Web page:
Thursday, April 24, 2014

Are Buzzfeed Quizzes Lowering our Defenses?

So I’ve been toying with shutting down my Facebook account again—mainly because it gets on my nerves. The simple act of scrolling through the posts each morning has reached a ratio of 20% pleasurable and 80% grind. One reason? Buzzfeed quizzes.

security awareness, identity theft, infosecOh, Buzzfeed quizzes. Zimbio quizzes. Shudder.

To be fair, I’ve taken my share. The nerd gene in me just has to know what character I most identify with in every Joss Whedon universe. And while I rarely share my results (because that’s pretty annoying), I have started to wonder about some inherent dangers in the culture of quiz taking.

So, I spent a little time on “Internet research” yesterday (read: surfing the web). I wanted to see if I could get any hard, fast evidence that the data in Buzzfeed quizzes were dangerous. Do they harbor malware? Are they used for phishing purposes? Are there records of any data breaches that stemmed from a Buzzfeed quiz?

Not really. Although it would be a pretty clever ruse for social engineers, it appears that the quizzes are fairly harmless. The danger, it seems, lies more in the attitude and culture behind these personality tests. So many of my “friends” (ok, friended acquaintances) rant regularly about the dangers of Facebook privacy settings. They have a real “Big Brother is watching” or “Everyone is out to get my personal information” complex. But these folks may be very the same ones who will readily answer personal question after personal question in a Buzzfeed quiz and then share the answers with anyone who scrolls past their profile.

Jordan Shapiro hit the nail on the head for me in an article this past January.

“Why is it that when it comes to novelty quizzes, we enjoy being analyzed by simple algorithms that divide and reduce us into a limited number of determinate categories, but when it comes to Google and the NSA we’re terrified of the same thing?”

Personal information is personal information, whether is stolen from us by a social engineer, secretly gathered by the NSA, or voluntarily offered through an online personality quiz.

We seem to have developed an almost desperate need to share our opinions or facts about ourselves in an effort to identify with a larger group of like-minded people. Go ahead and admit it. You feel good when your poll answer is the most popular. The appeal of belonging has made many of us irresponsible—and irresponsible Internet users can be easily lured out of their comfort zones and into a trap.

While the danger may not come directly from an online quiz, click-happy Internet users are bound to slip up in other areas. And the more comfortable we become with oversharing, the more likely we are to find ourselves victims of social engineering scams or identity theft.

“Well, but…what difference does it make?” you say. “It’s not like they’re asking for my social security number. The results are all made up.” OK, that’s true. There is no proven rubric designed to accurately determine which superpower you should have, or whether or not you would in fact die of dysentery on the Oregon Trail. Yet, that does not mean the questions have no value to someone.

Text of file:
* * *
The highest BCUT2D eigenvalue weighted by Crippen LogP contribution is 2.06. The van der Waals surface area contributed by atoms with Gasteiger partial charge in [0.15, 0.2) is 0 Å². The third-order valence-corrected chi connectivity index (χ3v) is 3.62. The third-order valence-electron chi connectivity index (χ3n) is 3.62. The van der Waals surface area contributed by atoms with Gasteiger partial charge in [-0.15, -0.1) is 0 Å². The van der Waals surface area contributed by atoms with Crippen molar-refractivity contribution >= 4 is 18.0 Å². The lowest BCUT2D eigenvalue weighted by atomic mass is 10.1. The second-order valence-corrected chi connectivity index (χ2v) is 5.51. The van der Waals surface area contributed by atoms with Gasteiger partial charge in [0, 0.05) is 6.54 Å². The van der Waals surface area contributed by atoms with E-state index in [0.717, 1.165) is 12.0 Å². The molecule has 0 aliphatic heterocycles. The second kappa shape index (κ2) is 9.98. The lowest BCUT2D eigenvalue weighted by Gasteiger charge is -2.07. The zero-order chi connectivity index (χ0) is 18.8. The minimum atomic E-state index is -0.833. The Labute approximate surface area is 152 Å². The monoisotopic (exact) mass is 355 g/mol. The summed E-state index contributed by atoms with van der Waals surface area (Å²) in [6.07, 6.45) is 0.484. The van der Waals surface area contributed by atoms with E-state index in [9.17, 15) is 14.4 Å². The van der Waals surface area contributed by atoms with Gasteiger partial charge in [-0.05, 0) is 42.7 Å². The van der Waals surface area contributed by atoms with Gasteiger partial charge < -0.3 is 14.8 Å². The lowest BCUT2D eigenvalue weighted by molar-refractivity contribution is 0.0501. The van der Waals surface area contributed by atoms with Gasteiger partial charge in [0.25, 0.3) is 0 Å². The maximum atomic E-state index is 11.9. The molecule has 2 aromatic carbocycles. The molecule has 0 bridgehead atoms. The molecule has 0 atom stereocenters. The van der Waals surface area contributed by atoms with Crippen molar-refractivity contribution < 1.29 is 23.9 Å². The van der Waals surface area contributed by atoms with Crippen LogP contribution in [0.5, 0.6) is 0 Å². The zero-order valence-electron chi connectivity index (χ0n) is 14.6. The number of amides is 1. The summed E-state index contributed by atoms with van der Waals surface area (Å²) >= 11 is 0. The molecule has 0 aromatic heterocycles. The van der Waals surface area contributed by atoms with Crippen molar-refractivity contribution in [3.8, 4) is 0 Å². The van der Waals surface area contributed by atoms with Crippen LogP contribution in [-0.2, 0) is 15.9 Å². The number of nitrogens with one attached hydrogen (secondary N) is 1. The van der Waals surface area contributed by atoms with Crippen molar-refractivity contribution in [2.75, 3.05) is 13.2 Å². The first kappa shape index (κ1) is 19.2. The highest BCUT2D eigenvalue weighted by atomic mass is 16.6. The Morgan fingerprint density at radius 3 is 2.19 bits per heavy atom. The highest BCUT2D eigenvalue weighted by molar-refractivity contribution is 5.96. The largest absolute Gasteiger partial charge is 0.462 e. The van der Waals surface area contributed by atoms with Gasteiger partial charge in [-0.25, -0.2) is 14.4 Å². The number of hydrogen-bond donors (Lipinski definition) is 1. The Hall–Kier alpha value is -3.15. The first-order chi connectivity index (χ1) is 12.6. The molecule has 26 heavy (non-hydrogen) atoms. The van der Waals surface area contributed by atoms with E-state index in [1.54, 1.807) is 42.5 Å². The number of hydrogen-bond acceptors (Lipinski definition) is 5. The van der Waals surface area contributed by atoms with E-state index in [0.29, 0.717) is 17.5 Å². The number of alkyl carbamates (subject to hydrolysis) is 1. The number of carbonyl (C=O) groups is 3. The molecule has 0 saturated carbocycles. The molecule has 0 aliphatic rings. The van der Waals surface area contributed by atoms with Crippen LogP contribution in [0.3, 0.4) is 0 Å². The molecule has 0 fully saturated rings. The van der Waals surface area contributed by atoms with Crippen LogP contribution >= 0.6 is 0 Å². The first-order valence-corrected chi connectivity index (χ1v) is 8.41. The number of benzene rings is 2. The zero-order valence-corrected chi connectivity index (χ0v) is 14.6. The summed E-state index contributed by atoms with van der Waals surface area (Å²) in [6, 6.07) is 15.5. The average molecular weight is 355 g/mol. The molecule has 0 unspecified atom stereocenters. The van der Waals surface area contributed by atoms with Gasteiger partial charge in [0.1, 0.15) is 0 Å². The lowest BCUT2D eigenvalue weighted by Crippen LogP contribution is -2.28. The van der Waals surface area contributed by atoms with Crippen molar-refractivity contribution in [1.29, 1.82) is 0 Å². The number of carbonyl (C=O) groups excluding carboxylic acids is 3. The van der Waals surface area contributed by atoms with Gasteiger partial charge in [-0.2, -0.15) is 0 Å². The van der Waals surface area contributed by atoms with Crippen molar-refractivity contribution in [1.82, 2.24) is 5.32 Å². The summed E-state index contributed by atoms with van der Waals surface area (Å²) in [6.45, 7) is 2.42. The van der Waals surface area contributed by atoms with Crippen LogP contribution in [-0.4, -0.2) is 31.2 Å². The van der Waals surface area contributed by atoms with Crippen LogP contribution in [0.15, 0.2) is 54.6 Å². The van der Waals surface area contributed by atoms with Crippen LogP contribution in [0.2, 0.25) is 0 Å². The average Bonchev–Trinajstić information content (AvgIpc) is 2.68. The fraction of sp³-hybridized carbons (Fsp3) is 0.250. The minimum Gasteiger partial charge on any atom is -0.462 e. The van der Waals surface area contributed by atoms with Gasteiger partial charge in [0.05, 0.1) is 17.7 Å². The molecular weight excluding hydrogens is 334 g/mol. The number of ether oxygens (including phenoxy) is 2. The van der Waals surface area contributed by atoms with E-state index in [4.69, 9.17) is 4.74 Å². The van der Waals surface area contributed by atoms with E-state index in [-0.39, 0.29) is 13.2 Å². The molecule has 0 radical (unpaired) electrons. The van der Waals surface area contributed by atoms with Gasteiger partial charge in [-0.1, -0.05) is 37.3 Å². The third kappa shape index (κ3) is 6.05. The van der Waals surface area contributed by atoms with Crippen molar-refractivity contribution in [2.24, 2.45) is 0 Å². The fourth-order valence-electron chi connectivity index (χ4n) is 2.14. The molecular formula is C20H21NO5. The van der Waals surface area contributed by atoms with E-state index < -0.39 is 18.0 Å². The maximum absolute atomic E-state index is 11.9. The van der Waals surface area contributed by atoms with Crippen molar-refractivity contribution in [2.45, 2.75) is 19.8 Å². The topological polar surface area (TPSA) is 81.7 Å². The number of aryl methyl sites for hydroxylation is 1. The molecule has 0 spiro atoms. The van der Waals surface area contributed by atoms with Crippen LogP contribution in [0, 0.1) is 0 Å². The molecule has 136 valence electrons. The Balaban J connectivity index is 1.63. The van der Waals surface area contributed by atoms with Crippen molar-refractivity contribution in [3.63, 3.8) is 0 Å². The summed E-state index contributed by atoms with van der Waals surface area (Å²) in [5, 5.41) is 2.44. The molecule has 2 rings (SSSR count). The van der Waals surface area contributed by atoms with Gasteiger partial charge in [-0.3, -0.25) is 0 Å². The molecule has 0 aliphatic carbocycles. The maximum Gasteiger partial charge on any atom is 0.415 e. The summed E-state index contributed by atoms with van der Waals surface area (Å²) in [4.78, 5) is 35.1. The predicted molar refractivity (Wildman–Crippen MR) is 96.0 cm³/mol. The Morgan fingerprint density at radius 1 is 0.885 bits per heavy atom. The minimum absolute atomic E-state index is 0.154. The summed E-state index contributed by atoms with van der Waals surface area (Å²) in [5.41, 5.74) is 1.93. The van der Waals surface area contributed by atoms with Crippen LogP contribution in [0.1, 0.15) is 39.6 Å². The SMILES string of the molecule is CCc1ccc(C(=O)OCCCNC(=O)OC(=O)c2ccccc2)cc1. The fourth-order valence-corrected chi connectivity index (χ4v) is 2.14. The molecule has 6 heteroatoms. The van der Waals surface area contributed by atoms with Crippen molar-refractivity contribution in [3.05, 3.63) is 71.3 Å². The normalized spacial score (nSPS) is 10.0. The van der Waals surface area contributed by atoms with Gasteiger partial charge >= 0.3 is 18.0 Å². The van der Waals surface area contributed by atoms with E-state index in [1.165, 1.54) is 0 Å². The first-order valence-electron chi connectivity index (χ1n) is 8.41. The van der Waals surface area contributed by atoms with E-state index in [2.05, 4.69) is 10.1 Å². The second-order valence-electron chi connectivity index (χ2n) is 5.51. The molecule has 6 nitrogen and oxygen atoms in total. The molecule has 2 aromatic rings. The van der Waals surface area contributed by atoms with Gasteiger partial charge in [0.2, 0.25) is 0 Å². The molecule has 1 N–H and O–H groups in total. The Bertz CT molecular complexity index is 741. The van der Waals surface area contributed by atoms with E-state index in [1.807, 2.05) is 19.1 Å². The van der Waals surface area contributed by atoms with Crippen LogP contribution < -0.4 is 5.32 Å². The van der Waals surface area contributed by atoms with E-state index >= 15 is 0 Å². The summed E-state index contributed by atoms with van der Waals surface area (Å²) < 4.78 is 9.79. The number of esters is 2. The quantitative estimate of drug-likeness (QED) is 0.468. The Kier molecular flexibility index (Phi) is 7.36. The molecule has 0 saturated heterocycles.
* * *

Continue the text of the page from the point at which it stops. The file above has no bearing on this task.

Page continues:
“We brush them off as ‘merely entertainment,’ forgetting that by participating–through the act clicking–we’ve once again provided Google with a plethora of personality data that is forever stored in our file,” says Shapiro.

In fact, some limited evidence suggests that quiz and Internet poll builders may be inserting more probing questions into harmless entertainment quizzes to get an idea of who you are, how you behave, or even what you might choose to buy. Lee Munson at BH Consulting gave his take on it in this week's Security Watch blog on oversharing. 

“…in a few instances the polls can pose some more serious questions…sometimes some of the sneakier sites on the web will even make completion of the poll mandatory in order to proceed onto your ultimate aim of, say, reading a particular news story. Such polls may not demand your name and address but they do drift roughly into areas of personally identifiable information.”

 He also offered a bit of sound advice.

“If you share information you need to be alert. Even if you are divulging personal information within an environment in which you feel safe, you need to be certain that the audience is the one you expect. I myself have a few friends who have completed polls on Facebook only to later discover that they actually handed all that info to a third party unawares.”

It may be time to find new ways to entertain ourselves rather than buying in to a culture of irresponsible clicking and mindless answering. While I may never know which Twin Peaks character I am or how well I know the movie ‘Clueless,” at least no one else will either.

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